Review of The Lost Words, by Robert MacFarlane and Jackie Morris

The Lost Words

A Spell Book

by Robert MacFarlane and Jackie Morris

Anansi Press, 2018. First published in the United Kingdom in 2017. 132 pages.
Starred Review
Review written July 6, 2019, from a library book

This gorgeous book focuses on twenty words from nature that had been removed from the latest edition of the Oxford Junior Dictionaryacorn, adder, bluebell, bramble, conker, dandelion, fern, heather, heron, ivy, kingfisher, lark, magpie, newt, otter, raven, starling, weasel, willow, and wren.

The book is large, oversized, and heavy, making it awe-inspiring. The only trouble I see with that is I can’t imagine children carrying it around to read it over and over. This is a coffee table book that’s physically heavy to pick up. Perhaps they could make a small version for everyday use? Though this one is stunning.

Each word first has a simple spread where the lost word is hidden among other letters, but highlighted in a different color. Then we have an acrostic poem featuring the word with a painting of the object on the facing page. Next there is a full-color glorious painting on the following spread.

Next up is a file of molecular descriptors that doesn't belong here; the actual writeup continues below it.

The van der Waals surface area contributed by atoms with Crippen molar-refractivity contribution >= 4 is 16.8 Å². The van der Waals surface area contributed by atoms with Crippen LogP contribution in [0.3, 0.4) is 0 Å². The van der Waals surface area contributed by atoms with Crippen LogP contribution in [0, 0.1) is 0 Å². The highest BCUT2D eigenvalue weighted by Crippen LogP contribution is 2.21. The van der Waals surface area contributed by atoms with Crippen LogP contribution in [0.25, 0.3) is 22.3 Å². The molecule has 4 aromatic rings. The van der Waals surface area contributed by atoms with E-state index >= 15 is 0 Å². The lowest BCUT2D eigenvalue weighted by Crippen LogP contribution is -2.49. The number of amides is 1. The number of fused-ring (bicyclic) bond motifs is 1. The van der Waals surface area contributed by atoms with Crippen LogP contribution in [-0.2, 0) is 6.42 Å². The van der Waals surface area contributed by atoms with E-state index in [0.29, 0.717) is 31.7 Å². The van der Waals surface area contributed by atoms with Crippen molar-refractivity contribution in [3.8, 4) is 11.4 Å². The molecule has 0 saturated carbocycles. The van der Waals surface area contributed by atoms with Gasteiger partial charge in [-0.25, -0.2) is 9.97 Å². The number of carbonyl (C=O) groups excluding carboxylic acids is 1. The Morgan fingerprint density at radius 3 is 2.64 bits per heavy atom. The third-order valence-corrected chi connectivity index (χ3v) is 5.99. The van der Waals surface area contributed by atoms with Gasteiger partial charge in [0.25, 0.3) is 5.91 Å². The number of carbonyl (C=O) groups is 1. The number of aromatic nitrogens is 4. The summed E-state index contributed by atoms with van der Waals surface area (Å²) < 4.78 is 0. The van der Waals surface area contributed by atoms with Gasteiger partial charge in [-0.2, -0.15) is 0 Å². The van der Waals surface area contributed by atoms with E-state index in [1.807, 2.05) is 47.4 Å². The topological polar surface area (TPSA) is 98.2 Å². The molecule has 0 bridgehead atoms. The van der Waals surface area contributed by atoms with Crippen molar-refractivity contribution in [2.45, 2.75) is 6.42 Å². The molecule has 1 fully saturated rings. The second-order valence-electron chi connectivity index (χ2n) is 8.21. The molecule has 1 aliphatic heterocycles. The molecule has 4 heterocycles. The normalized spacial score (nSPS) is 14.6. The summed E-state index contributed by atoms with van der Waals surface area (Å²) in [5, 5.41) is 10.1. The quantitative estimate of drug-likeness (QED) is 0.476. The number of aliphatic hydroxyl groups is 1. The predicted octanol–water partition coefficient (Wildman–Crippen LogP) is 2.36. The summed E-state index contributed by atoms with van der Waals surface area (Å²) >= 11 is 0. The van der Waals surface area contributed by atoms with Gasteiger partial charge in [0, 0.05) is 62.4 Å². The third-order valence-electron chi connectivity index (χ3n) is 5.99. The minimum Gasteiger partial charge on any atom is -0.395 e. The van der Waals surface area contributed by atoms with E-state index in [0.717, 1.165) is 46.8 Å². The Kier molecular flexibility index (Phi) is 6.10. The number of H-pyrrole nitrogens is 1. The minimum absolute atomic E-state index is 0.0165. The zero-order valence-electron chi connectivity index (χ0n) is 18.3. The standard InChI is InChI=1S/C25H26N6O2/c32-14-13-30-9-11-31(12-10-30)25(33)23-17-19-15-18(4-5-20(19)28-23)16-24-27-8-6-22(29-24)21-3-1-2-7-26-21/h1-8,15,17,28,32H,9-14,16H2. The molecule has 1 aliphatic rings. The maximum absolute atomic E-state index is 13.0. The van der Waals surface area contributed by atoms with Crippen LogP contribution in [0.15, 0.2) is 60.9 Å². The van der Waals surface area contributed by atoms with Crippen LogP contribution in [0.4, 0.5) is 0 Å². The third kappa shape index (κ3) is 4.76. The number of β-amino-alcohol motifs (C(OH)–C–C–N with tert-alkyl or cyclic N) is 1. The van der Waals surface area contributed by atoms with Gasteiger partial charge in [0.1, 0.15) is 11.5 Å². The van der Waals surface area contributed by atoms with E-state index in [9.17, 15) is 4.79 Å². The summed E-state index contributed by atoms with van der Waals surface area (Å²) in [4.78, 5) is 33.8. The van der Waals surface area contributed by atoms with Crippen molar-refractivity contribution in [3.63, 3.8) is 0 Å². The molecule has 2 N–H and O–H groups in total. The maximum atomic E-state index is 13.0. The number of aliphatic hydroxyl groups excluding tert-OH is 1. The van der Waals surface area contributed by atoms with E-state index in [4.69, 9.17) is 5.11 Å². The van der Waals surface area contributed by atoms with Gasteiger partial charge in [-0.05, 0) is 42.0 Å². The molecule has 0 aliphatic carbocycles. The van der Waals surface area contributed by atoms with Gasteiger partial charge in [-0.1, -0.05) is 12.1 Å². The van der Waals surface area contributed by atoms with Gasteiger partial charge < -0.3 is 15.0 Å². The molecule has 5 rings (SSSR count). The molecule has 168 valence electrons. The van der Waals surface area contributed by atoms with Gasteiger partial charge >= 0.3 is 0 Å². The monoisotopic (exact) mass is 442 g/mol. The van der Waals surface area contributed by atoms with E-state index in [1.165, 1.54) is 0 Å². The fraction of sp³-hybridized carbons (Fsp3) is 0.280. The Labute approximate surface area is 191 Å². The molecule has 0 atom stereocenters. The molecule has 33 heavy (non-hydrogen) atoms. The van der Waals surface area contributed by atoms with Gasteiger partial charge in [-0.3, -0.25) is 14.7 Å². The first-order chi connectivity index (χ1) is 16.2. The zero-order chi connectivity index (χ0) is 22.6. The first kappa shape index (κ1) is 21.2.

I had gotten through almost the entire book before I realized that these poems absolutely must be read aloud. I went back and made up for my mistake of trying to read them silently. The poems are magnificent. I will highlight a few stanzas with wordplay I especially like.

From the Willow poem:

Willow, when the wind blows so your branches billow,
O will you whisper while we listen so we learn what
words your long leaves loosen?

From the Otter poem:

This swift swimmer’s a silver-miner – with
trout its ore it bores each black pool deep
and deeper, delves up-current steep and
steeper, turns the water inside-out, then

From the Fern poem:

Reach, roll and unfold follows.
Fern flares.

Now fern is fully fanned.

From the heron poem, coming just after the marvelous line that the heron “magically . . . unstatues:

Out of the water creaks long-legs heron,
old-priest heron, from hereon in all sticks
and planks and rubber-bands, all clanks and
clicks and rusty squeaks.

Now heron hauls himself into flight – early
aviator, heavy freighter – and with steady
wingbeats boosts his way through evening
light to roost.

From the Ivy poem:

You call me ground-cover; I say sky-wire.

May this magnificent book open our eyes again to nature.

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